pre-embryo

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pre-embryo

(prē-ĕm′brē-ō′)
n. pl. pre-embry·os
A fertilized ovum up to 14 days old, before it becomes implanted in the uterus.

pre-em′bry·on′ic (-ŏn′ĭk) adj.
The American Heritage® Medical Dictionary Copyright © 2007, 2004 by Houghton Mifflin Company. Published by Houghton Mifflin Company. All rights reserved.

pre-embryo

(prē″ ĕm′ brē-ō)
The morula and blastocyst stages produced by the division of the zygote until the formation of the embryo proper at the appearance of the primitive streak about 14 days after fertilization.
Medical Dictionary, © 2009 Farlex and Partners
References in periodicals archive ?
to create four pre-embryos, two of which were used to produce twins.
First, the court discussed "[w]hether the legislature's declarations [that life begins at conception/fertilization] constitutionally apply to frozen pre-embryos and whether frozen pre-embryos should be considered 'children' under Missouri's [marriage] dissolution statutes." (114) Specifically, the court discussed whether section 1.205 of the Missouri Revised Statutes can be read in pari materia with Missouri's statute for marriage dissolution.
(June 12, 2015), http://www.chicagotribune.com/news/local/breaking/ctembryos-court-ruling-met-20150612-story.html; Madeleine Schwartz, Who Owns Pre-Embryos?, NEW YORKER (Apr.
(6) Dunston asked her significant other at the time, Jacob Szafranksi (hereinafter "Szafranski"), to provide his sperm to create pre-embryos with her eggs so that she could have the option to have a child of her own in the future, and Szafranksi agreed.
In contrast, no attempt is made to save all the pre-embryos that are naturally excreted.
In 1979, Clifford Grobstein, a frog embryologist, coined the word "pre-embryo." (1) He subsequently admitted that the word was conceived in order to reduce the "status" of the early human embryo, whom he declared to be a "pre-person." (2) He held that since identical twins may occur up to fourteen days after fertilization, only a "genetic individual" is present, not a "developmental individual", and that therefore an embryo, a "person", is not present." (3) This notion of a "pre-embryo" was also supported in 1979 by the bioethics writings of Jesuit theologian Richard McCormick, in his work with the Ethics Advisory Board to the United States Department of Health, Education, and Welfare.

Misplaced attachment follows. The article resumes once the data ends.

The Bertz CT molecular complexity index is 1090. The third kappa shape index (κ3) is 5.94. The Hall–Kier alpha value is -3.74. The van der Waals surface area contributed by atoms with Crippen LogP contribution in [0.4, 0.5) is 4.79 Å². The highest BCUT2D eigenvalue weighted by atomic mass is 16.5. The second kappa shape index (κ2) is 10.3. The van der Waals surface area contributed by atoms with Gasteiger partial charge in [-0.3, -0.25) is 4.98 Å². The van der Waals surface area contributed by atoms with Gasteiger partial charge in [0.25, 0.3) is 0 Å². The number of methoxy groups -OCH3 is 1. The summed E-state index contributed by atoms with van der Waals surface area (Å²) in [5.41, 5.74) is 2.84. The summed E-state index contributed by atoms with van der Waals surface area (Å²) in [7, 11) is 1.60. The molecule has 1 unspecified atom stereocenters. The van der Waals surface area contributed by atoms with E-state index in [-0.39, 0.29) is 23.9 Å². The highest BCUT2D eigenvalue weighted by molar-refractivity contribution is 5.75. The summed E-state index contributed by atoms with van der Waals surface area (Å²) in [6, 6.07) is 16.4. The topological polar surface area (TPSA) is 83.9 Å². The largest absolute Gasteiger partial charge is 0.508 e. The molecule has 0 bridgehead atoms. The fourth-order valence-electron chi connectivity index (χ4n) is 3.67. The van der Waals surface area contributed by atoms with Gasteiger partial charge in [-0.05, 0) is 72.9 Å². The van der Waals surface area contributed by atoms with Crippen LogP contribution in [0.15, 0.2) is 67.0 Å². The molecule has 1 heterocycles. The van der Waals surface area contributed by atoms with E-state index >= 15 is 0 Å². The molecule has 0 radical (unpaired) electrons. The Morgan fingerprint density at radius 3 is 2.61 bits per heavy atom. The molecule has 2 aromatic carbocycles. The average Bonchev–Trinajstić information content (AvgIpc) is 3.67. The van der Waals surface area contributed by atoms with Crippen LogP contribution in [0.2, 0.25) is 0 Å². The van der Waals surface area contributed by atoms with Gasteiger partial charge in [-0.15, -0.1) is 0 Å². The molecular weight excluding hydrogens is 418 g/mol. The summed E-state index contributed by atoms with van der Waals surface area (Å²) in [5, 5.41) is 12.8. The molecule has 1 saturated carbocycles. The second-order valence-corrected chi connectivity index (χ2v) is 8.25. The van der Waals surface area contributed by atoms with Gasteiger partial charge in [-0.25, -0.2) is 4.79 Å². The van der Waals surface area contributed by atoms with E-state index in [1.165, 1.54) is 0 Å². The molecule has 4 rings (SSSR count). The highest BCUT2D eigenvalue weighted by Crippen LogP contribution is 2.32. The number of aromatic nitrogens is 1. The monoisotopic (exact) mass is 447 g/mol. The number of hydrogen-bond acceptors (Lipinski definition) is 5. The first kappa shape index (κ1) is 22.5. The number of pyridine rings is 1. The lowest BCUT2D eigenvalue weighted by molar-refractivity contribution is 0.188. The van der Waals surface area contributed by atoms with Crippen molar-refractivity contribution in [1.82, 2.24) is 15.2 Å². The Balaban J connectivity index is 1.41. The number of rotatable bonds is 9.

(37.) See Djalleta, supra note 22, at 335 (sperm can be frozen up to ten years, pre-embryos up to 600 years).
Div., Ph.D., of the Pittsburgh Theological Seminary, testified that the mainline Protestant denomination, United Church of Christ, believes pre-embryos should be granted great respect, but noted that the church is not categorically opposed to stem cell research on embryos.
Pre-Embryos (Board of Trustees Report) JAMA, May 9, 1990, at 2484,
Nancy Rice, an attorney who has worked with ACT, observed that to date courts in Massachusetts have deemed 3- or 4-day embryos, like those created by company to be "pre-embryos" that don't share the legal protections given a fetus.
One is the over-familiar "philosophical" definition of person which pompously excludes certain kinds of human life from the class of "beings worthy of respect." The other is a definition according to which early embryos are called pre-embryos. Just as pre-Christians are not Christians and pre-marital sex isn't sex in marriage, so too a pre-embryo sounds like a non-embryo.
This has been done with human pre-embryos following IVF so that the cells could be cultured to discover if the pre-embryos were at risk for cystic fibrosis.